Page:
Students begin by exploring the benefits and drawbacksof attending college. This is followed by a groupproject where students look at a variety of statistical and demographic information about colleges, education, earnings and so on. These readings are taken from newspapers, magazines, etc. At the conclusion of the projects, students are asked to write an essay using the statistics to support their views about why they do or do not want to go to college at this point in their lives. This unit is followed by several concrete units on exploring and applying to colleges. During these units students do research on colleges of interest to them, send away for applications, meet with our college advisor to set a schedule for applications, financial aid, and SAT planning. These Unit is also supported by several readings about education and college (From bell hooks, Teaching to Transgress and Sara Mosle's “Scores Count.” ). During this unit students are also schedules for some local area college visits, and admissions people from local colleges, Satellite graduates, and other guests are invited to Satellite to speak to students.

III. Unit 3--Exploring “college level” work.
During this unit students explore how academic work is presented at the college level. There are two maincomponents. The first is the writing of a comprehensive paper that requires students to use all the previous readings and the film Hoop Dreams to write about the state of education in the United tates. Students must develop their own thesis, demonstrate understanding of all readings and integrate them into a coherent argument. The style of this paper is modeled on typical freshman English assignments at the college level. Also during this unit students are asked to try reading at college level and college pace. Several books have been used for this purpose, including Howard Zinn’s A People’s History of the United States, W.E.B. DuBois' The Souls of Black Folk, and Toni Morrison’s Beloved. Students are exposed to a variety of typical college assessments including exams, essays and presentations.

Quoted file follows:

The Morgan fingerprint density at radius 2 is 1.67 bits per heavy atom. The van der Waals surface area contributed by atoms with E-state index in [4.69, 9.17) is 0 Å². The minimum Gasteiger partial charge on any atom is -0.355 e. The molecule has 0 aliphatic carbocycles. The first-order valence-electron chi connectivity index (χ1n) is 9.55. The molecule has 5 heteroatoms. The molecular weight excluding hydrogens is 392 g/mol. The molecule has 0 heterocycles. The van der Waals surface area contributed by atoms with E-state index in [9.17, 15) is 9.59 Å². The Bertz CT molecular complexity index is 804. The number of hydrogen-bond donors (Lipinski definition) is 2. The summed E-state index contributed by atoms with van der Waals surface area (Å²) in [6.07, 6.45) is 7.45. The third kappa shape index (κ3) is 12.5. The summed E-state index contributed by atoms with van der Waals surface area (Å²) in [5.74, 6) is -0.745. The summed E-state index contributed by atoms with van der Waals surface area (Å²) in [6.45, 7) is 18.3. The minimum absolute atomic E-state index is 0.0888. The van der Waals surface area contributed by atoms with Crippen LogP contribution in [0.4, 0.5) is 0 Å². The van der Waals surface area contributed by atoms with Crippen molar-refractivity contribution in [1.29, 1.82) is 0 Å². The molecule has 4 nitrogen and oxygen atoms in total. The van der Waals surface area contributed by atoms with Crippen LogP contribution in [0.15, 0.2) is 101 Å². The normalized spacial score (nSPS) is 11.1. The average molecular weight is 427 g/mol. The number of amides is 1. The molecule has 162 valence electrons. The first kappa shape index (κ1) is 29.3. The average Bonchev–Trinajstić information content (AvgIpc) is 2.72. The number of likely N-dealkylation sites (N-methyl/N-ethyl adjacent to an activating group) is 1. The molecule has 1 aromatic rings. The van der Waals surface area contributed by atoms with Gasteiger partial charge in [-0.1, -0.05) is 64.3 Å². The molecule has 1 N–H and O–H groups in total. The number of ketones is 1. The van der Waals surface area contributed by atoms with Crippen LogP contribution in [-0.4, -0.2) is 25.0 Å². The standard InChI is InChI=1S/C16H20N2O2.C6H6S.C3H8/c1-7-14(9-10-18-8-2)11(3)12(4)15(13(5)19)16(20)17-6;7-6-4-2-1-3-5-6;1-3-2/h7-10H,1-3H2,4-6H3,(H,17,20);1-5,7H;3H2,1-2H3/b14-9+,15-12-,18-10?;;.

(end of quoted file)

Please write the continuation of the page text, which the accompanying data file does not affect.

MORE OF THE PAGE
IV. Unit 4--Exploring the world of work and careers.
In this unit students explore possible job opportunities and career paths. Students begin with a discussion of work and working using readings from William Julius Wilson and Studs Terkel. They then proceed to explore careers that are of interest to them using a variety of resources from the Department of Labor, newspapers and magazines. Students chart out several possible career paths for themselves, and prepares resumes and cover letters for their field ofinterest. They participate in mock job interviews, learn to read want ads, and meet with professions from a variety of professions who will come to the school to speak.

State Standards:
The preceding curriculum fulfills the State Standards for Lifeskills/Career Skills:Standard 1 - Knowledge about the world of work,exploring career options, relating personal skills,aptitudes, and abilities to future career decisions Standard 2 - Application of academic knowledge and skills to workplace and other settings Standard 3a - Universal Foundation Skills: Basic Skills, Thinking Skills, Personal Qualities, Interpersonal Skills, Technology, Managing Information, Managing Resources, Systems This curriculum also fulfills the State Standards for English Language Arts:

  • Standard 1 - Language for Information and Understanding

  • Standard 3 - Language for Critical Analysis and Evaluation

  • Standard 4 - Language for Social Interaction